The discipline of plant pathology is directed toward understanding and solving disease problems of plants. The field is broad and complex, integrating disciplines as varied as molecular biology, genetics, cell biology, organismal biology, population and community ecology, meteorology, statistics, computer science, chemistry, and physics. Plant pathology encompasses basic and applied research, employs both model systems and economically important plants, and requires both laboratory and field experimentation. Active research programs in the department encompass this full spectrum of questions and approaches, including research on virology, nematology, fungal genetics, tissue culture, soil microbiology and ecology, forest pathology, bacterial plant pathogens, molecular biology of parasite–host interactions, microbial ecology, epidemiology, and integrated disease management strategies.
The graduate program in plant pathology educates students in the science of plant pathology and prepares them for successful careers. Students develop the following skills required to meet diverse professional situations: excellence in research; breadth and depth in plant pathology; breadth in an allied field; strong critical and analytical thinking skills; and effective communication skills. Students become sufficiently knowledgeable in all aspects of plant pathology to identify key research questions, recognize significant discoveries, and think analytically about interpretation of data.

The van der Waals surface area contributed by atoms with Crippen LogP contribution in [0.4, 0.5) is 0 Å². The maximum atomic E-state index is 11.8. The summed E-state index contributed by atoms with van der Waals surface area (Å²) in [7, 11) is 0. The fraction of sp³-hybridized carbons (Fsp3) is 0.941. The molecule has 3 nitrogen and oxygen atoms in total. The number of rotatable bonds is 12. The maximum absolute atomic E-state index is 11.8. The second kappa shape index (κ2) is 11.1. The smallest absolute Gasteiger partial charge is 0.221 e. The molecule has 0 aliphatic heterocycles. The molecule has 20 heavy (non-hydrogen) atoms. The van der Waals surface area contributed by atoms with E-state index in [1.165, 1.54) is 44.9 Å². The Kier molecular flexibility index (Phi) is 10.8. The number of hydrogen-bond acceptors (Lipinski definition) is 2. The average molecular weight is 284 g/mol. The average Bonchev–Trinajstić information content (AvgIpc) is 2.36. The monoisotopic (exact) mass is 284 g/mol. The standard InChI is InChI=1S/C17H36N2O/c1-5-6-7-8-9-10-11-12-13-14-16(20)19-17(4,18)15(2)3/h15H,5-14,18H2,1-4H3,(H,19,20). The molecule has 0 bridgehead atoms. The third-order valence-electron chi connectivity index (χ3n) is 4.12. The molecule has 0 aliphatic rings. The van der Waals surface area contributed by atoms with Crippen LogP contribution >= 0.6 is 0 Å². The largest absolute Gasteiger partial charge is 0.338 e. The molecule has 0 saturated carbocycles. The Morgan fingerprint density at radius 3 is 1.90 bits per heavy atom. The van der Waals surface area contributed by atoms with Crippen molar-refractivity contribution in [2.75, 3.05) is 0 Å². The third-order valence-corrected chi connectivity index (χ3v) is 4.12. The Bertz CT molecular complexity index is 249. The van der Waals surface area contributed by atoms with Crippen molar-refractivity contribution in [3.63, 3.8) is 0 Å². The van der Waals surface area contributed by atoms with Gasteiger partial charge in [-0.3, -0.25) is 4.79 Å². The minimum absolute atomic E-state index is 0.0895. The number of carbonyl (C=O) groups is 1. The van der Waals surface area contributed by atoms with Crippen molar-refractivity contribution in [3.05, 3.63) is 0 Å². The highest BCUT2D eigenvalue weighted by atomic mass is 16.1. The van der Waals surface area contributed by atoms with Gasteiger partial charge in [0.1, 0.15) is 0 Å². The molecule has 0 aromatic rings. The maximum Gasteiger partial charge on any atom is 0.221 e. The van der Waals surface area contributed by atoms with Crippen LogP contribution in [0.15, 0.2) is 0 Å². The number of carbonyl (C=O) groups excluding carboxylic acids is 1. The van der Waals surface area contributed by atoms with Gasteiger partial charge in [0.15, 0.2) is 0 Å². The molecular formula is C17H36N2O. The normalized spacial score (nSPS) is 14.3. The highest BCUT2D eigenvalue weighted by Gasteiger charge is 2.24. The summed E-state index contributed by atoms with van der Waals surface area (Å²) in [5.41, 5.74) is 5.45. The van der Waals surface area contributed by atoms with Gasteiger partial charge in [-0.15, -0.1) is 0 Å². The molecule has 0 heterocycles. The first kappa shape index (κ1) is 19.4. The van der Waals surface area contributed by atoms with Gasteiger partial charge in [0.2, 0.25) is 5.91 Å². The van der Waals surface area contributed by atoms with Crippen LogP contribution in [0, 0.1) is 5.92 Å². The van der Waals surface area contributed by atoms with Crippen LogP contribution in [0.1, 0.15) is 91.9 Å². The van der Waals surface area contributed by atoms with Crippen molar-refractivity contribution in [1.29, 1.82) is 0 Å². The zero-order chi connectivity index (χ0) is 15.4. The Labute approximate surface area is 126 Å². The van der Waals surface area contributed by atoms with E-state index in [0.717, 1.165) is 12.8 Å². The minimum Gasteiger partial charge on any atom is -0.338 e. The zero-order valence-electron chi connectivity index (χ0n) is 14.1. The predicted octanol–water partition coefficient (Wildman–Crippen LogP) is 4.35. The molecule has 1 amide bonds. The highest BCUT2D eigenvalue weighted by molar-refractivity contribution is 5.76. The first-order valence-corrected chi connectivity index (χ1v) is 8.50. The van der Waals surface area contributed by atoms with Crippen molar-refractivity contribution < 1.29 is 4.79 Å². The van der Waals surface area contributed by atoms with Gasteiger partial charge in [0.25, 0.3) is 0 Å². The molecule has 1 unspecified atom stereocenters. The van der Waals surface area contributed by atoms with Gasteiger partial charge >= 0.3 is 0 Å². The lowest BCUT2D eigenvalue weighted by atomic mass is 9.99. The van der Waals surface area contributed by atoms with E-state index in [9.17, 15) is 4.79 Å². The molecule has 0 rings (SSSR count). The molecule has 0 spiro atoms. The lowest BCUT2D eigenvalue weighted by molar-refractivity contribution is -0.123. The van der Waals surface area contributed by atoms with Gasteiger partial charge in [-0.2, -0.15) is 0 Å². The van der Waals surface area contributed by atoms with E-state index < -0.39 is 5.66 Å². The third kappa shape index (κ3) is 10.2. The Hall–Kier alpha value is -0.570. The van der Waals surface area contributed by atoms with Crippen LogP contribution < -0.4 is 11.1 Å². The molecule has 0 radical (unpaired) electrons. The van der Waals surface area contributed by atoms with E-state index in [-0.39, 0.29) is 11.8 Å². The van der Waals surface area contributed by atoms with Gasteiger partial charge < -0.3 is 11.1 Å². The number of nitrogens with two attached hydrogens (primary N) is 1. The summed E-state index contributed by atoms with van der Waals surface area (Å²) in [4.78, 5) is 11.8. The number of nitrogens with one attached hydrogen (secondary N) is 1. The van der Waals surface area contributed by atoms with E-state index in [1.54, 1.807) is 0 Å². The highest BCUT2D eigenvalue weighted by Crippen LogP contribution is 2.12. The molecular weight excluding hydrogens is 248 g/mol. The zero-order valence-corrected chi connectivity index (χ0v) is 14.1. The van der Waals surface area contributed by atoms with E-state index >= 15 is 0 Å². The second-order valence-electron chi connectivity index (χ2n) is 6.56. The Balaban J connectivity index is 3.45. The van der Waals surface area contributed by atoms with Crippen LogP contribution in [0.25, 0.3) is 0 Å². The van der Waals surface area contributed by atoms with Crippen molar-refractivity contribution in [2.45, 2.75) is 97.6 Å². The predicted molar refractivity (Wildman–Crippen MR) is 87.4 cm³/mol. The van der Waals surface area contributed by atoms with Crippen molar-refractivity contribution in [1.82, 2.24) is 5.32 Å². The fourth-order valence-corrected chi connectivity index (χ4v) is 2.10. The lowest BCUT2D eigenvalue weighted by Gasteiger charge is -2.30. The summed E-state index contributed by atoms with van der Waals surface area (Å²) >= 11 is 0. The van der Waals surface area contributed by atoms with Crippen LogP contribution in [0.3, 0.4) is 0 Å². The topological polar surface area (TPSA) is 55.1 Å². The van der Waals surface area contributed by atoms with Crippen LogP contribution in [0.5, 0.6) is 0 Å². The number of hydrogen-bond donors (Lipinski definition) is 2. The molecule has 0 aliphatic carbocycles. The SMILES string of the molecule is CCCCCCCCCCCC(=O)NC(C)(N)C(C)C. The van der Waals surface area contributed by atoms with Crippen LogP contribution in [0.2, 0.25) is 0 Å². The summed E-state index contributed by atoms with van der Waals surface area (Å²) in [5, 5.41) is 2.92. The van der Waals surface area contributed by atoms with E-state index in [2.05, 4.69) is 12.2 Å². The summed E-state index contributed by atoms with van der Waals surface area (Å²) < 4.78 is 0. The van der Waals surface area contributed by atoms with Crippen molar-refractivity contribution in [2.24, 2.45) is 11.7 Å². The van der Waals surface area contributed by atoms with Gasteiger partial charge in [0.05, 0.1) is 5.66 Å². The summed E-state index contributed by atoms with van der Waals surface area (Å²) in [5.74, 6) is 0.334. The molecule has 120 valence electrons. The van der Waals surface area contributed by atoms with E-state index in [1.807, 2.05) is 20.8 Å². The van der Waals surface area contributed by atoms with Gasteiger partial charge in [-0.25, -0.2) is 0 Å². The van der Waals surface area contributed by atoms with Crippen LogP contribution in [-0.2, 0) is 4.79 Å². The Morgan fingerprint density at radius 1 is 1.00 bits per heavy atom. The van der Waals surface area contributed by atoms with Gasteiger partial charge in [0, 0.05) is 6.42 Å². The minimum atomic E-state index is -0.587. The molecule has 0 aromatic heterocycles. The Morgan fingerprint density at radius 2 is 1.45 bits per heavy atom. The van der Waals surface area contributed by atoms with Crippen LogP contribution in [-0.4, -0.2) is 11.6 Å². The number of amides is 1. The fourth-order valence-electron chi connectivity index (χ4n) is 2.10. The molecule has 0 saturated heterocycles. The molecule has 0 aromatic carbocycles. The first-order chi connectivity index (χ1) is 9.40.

The level of proficiency in specific areas will vary with the student's research area and career goals, and will be appropriate to the student's degree program (M.S. or Ph.D.). Specific areas of proficiency addressed by the Ph.D. curriculum include etiology, diagnosis, and management of plant disease; ecology and epidemiology; genetics and physiology of plant–microbe interactions; and organismal biology. Ph.D. students may elect an optional professional development experience as part of their curriculum. Graduates of the program attain positions in teaching, research in academic positions, government services, industry, extension services, and private practice.